Returning to Gillhams once again was Mike Zellner. He started his holiday up in the entrance to the bay, or Redtail Alley as it has been this month. He was not disappointed either, landing 11 of them to a cracking 65lb! Asian redtails, sorubim, Siamese carp and three shovel nose tiger cats also fell to Mike’s baits. Moving swims to the opposite corner of the lake, Mike wanted a few other fish before he wrapped up this trip. He ended up taking Siamese to 50lb and black pacu to 22lb before a nice 120lb arapaima took his bait on the last morning. Mike played the fish well right up to the cage, where it obligingly went in on the first attempt. Thinking the fight was over, Mike switched the baitrunner on and went to get his camera. But the fish had other ideas! It promptly jumped over the side of the cage and tore off again, stripping line from Mike’s rod. As he started reeling again, the fish tailwalked right in front of the swim and landed back in the cage, this time staying put. Just goes to show that these fish never give up, even when in the cage. It was a great way for Mike to end his trip, where he ended up catching 37 fish of seven species.
From one Mike to another… Mike Bailey also made our newsletter for the fish he caught and not just for his antics. Before we get to his fishing performance this month, we do have to mention one other thing… Mike decided to do some product testing while fishing for featherback this month. He decided to try a different brand of longshank hooks for these elusive fish, and with good results. We do question his testing methods, though. Jamming a barbed hook deep into one’s thumb does not seem like the best way to check a hook’s holding power – quite painful if you ask me! However, when Dave asked him how well they worked, he got a bloody thumbs up. We hope he doesn’t try the same thing before he goes popper fishing for GT in Australia later this year. Those hooks are massive!
As for the fish, Mike did very well as usual. He once again proves that baiting hard and fishing even harder does reap rewards. Mike’s goal this month was to catch more featherback than Siamese carp, and he easily did that. He ended up with 19 spotted featherback to a whopping 9lbs and one giant featherback of the same weight. Of his six Siamese the biggest weighed in at 52lb. Mekong Mike did manage two of his favorite fish, the biggest at 160lb. In the end, Mike ended up catching 70 fish of 14 species, including Amazon redtails, Asian redtails, pacu, alligator gar, zungaro, a ripsaw catfish, wallago attu and wallago leeri, plus a beautiful shovel nose tiger catfish.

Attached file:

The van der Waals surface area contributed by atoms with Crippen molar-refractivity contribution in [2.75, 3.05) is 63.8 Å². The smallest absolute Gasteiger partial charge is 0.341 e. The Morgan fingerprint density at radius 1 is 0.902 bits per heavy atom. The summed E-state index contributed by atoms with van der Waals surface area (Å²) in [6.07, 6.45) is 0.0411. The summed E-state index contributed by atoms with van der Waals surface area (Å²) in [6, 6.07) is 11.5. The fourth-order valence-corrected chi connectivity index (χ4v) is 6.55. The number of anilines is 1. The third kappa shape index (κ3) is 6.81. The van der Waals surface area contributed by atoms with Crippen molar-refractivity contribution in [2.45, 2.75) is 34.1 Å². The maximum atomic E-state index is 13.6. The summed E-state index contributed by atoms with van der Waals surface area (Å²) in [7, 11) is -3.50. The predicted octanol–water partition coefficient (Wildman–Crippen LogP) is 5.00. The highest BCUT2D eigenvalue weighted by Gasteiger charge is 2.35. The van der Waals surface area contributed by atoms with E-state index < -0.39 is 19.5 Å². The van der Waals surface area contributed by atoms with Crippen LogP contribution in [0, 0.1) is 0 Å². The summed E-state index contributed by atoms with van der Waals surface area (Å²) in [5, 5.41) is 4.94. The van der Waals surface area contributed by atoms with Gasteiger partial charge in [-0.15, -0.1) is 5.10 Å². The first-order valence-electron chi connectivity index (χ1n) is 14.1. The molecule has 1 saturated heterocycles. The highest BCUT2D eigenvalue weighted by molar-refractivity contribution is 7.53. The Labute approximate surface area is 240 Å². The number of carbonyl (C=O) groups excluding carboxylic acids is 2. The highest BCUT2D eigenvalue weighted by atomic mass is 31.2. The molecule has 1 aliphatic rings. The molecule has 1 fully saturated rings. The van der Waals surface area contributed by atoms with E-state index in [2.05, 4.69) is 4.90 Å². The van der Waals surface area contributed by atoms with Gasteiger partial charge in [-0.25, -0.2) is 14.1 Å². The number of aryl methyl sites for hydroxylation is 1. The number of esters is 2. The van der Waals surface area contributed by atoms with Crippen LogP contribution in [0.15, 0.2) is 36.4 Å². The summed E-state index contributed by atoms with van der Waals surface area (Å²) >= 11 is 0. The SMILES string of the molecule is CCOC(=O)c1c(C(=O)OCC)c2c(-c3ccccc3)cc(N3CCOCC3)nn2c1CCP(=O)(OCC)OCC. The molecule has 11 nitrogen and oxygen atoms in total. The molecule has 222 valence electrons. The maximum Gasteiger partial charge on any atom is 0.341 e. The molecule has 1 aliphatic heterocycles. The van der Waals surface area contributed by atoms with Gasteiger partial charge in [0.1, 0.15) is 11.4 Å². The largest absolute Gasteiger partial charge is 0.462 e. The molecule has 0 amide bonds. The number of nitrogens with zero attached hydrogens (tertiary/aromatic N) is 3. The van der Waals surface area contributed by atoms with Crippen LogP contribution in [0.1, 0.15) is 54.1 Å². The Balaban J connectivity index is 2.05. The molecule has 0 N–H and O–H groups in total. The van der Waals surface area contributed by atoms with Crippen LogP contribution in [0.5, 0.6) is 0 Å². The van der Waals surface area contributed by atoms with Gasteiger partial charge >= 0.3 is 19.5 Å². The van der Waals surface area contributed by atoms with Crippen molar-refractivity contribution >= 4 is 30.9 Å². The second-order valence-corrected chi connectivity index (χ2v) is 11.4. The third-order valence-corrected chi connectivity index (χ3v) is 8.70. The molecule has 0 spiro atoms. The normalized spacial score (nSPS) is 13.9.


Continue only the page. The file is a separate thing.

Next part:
Last but certainly not least of our staying customers was Terry Poppa Eustace. As always, Poppa got a warm welcome from all the staff on his arrival. He also informed us that things would be different this trip, as he was on a health kick. At first we all thought he was giving us another story, but true to his word, Terry ate quite healthily and swam twice a day in our pool. We were still entertained as he fished, however… After netting a nice featherback, Terry was in such a hurry to get in the water for a photo that he tripped on the stones and wiped out the rods and the pod, breaking the back rod rest on the way down. Fortunately for us all, the rods were fine. Oh, and so was Terry. He also insisted on wearing a bright yellow towel in the water on days he was wearing neutral colour clothing to “bring out his eyes”. Scott was even pulled into the antics, and nearly into the lake! While exiting the water after photos for a fish, Terry asked for a hand up. Scott obliged, and was completely thrown off balance when Terry grabbed his hand and leaned back. Scott lost his grip and Terry gracefully back-flopped into the water. Well, as graceful as a baby elephant, that is. Being the lighthearted jokester he is, Terry laughed it off and made a delicate exit on his second attempt.
During his stay, Terry fished hard every day, and caught some fantastic fish. He ended up with 22 fish of eight species including Siamese carp to 65lbs, spotted featherback to 8lb, redtails, sorubim, pacu, tilapia, zungaro, and a mrigal. Terry also just got out of Krabi before the flooding, after his flight out was delayed by an ear infection. After two solid days of rain he bid us goodbye until next time, getting the last standby seat to Bangkok.
That’s it for another Krabi newsletter. Hope you have all enjoyed this edition, written in the absence of Stuart and Sean. Stay tuned for another installment next month.
To book your dream fishing holiday in Thailand contact us on +66 861644554 or email us at firstname.lastname@example.org
Footnote from Stuart… I think Matt made a good job of his first attempt at the newsletter, so I have left it as it was written for you. I had some catch reports from our trip to Spain plus antics from the shows, but decided to leave these till next month for you. Plus as this is Matt’s newsletter I decided to save exposing a dirty no good liar until next month. Very best wishes to you all from all of us here at Gillhams.